Friday, April 18, 2014

365 Feminist Selfies - Week 15

This week was chock full of stuff. We had family visit from South Africa, and we went to Disney World and we dyed eggs, and I show that I can look attractive or NOT attractive. LOL


Can you see me? I'm at the aquarium store getting antibiotics for my beta fish, whose eye popped out, OMG. I am so nervous for him. He seems to be healing now, though, thank goodness.


So, the Body Combat room is undergoing renovations, and while we wait for them to fix it, they moved us to a crappy room that looks out into the gym proper, and now I have to watch people working out all day long while I try to do my class. This is my impression of a gymbro, after having to see them for an hour straight. HUAH.


Me and Dulce on the Dumbo ride at Disney. I didn't particularly like all. But it was great to get the kids there at least once. Especially since we live so close.


This dress made one of my professors super uncomfortable. She could not handle it. So, I guess it will be relegated to "beach dress only" from now on.


Dyeing Easter eggs with my niece, Belinda, who is travelling the U.S. from South Africa and made a stop to visit us for a few days!


I'm working on a blog post about Jen Selter, and for part of it, I wanted to talk about "faking it", ie, how you really can't. After multiple tries, contorting myself and angling the photo oddly and not breathing, I was finally able to get this one shot, which, like, isn't even close to legit. You cannot fake a big ass through a photo. Some of us are just flatties.


Going to be a rough weekend. I've got two papers due that I haven't quite started, and they're like, you know, real ones, like 30-pagers. Plus, it's Easter, my husband isn't feeling well, my kids are kind of acting off the wall lately, and all the things

That's it. See you all next week, eh?

Week 14:

Week 13:

Week 12:

Week 11:


Wednesday, April 16, 2014

Journalism Isn't Dead...It's a Zombie.

My mom just sent me an email that listed journalism as one of the worst three jobs. Ever. Like, there's no quantifier in there. Just one of the worst three jobs. This is by Daily Briefing, who uses Bureau of Labor statistics and runs them through a snazzy algorithm, weighing stuff like satisfaction, health risk, stress levels, etc.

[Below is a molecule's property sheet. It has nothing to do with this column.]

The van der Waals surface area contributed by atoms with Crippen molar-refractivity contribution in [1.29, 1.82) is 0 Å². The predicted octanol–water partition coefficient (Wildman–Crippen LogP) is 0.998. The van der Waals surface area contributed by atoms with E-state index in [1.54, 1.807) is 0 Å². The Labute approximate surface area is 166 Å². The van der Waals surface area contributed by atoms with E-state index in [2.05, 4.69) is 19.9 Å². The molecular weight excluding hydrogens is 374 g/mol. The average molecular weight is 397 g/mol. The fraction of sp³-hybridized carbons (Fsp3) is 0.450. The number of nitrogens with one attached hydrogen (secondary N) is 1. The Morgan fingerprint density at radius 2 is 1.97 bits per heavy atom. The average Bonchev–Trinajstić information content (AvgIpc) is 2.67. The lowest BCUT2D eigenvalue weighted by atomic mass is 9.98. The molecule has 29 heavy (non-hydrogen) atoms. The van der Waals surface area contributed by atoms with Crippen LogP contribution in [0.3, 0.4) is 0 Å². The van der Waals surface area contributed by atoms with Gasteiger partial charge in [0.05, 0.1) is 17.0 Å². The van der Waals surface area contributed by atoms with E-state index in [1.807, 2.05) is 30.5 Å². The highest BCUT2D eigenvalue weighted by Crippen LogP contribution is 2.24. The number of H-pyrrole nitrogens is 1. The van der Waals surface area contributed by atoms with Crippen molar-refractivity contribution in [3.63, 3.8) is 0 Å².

You know what the other two worst jobs are, guys?

Enlisted military and lumberjacks.

"One of these things is not like the of these things just doesn't belong..."

But, seriously, let's take a look at those two. I mean, it's pretty obvious that one might be dissatisfied in these jobs because they're never home with their loved ones, or because it's really loud and strenuous all the time, and most likely because you make one mistake and you've lost a limb. Like a literal piece of your body. There are legitimate reasons these jobs are considered the worst.

How is journalism even remotely comparable to jobs where if you sneeze you could lose an arm?

First off, I'm absolutely sure the algorithm they used vastly over-accounted for the danger in a journalist's job. Are there reporters who have to put their lives on the line daily to get a story out? Yes. And in those cases, the danger is (or at least can be) as great as a combatant or a lumberjack.

But let's be real. That is not like 99 percent of journalists. For every one person risking their hide for a story, there are 200 more back at home, typing it up, making it pretty, calling "officials" etc. And it's actually that 99 percent that puts journalism on this list.

In no other line of work is the expectation of what you will be doing so very far from what you will actually be doing.

Think about the people who "become journalists." They're young, creative, idealistic, adventurous kids who get into this racket to be young, creative, idealistic and adventurous. And they're sold a false bag of goods.

People go into journalism to be this:

Bernstein and Woodward as dramatized by Hoffman and Redford.

And this:

Fictional hero of journalists everywhere.

I mean, we go in to find the good stuff on the bad guys, give no fucks, write it up with no shit from management because it's an important story and come and go as we please, fighting the good fight. We want to meet witnesses in bars, and buy coffee for corrupt police officers. We want to hide in the back of a truck bed, scribbling notes as a stolen bunch of paintings whizzes out of state. We want to find the exciting shit and grab on for the ride, stopping only when it's freaking over to type our fingers to the bone while swigging freaking beer and talking to our best friends about the coolest shit ever that just freaking happened, oh my God. And we want to tell the truth and change the world. We want to expose the faults and get them fixed. And we want to do it our way, on our time, with no used-up authority figure telling us we have to "tone it down" or we can't use a fantastic quote because "the police/government/our own corporation won't like it."

Nah, dude. We journalists. We gettin' this shit done.

Sure, your Jskool prof tells you in his steely, tired voice that you'll be eating bologna sandwiches for the rest of your life, and your ear will be attached to the phone, and you'll never, EVER, get paid any money. But do you listen?


You are a journalist. No negative nelly is going to stop you in your unquenchable thirst for justice and truth! Plus, you are a kid. You're convinced that old prof just 'did it wrong.' You'll do it right.